Although not indigenous, the presence of so many of these South African flowers growing in wild associations has been recognised as being of significance – and part of the old cemetery area has been made a wildflower sanctuary. From my personal perspective, what makes these communities special is that many (although not all) of the wildflowers within them are not aggressive environmental weeds; yet persist and co-exist with native and pasture species, thereby forming a hybrid landscape.

There is an interesting network of species throughout; with some wildflowers (like Ixia polystachya, pictured at the bottom of this essay) somewhat ubiquitous, while others occur sporadically, or in isolated groupings. The bright orange flowers of Tritonia crocata (pictured above) are low-growing highlights, popping up relatively irregularly between graves. In its wild habitat (in southern parts of South Africa’s Cape province), this diminutive bulb grows predominantly on clay slopes, in a type of shrubland called renosterveld2.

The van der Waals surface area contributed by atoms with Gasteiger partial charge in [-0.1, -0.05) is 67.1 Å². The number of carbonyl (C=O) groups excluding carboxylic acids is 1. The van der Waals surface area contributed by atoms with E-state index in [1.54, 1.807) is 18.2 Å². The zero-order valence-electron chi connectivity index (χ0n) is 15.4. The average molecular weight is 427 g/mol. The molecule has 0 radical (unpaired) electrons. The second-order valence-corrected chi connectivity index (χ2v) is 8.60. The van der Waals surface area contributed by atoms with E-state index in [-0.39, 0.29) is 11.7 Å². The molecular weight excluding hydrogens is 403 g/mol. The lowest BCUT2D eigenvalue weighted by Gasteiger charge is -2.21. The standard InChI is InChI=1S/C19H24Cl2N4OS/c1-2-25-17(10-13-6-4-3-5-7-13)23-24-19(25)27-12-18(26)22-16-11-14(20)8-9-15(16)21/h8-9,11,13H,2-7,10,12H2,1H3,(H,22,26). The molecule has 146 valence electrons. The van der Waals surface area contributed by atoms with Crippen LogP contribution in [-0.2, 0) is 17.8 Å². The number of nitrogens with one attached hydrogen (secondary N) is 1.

The chincherinchee3, Ornithogalum thyrsoides (pictured above), comes from areas to the west of Tritonia crocata‘s natural range in South Africa, where it grows in lowlying, often marshy habitats. Traditionally, it has been a popular garden bulb within New Zealand – valued for its dense heads of white flowers (with dark centres). It occurs in isolated pockets around particular graves.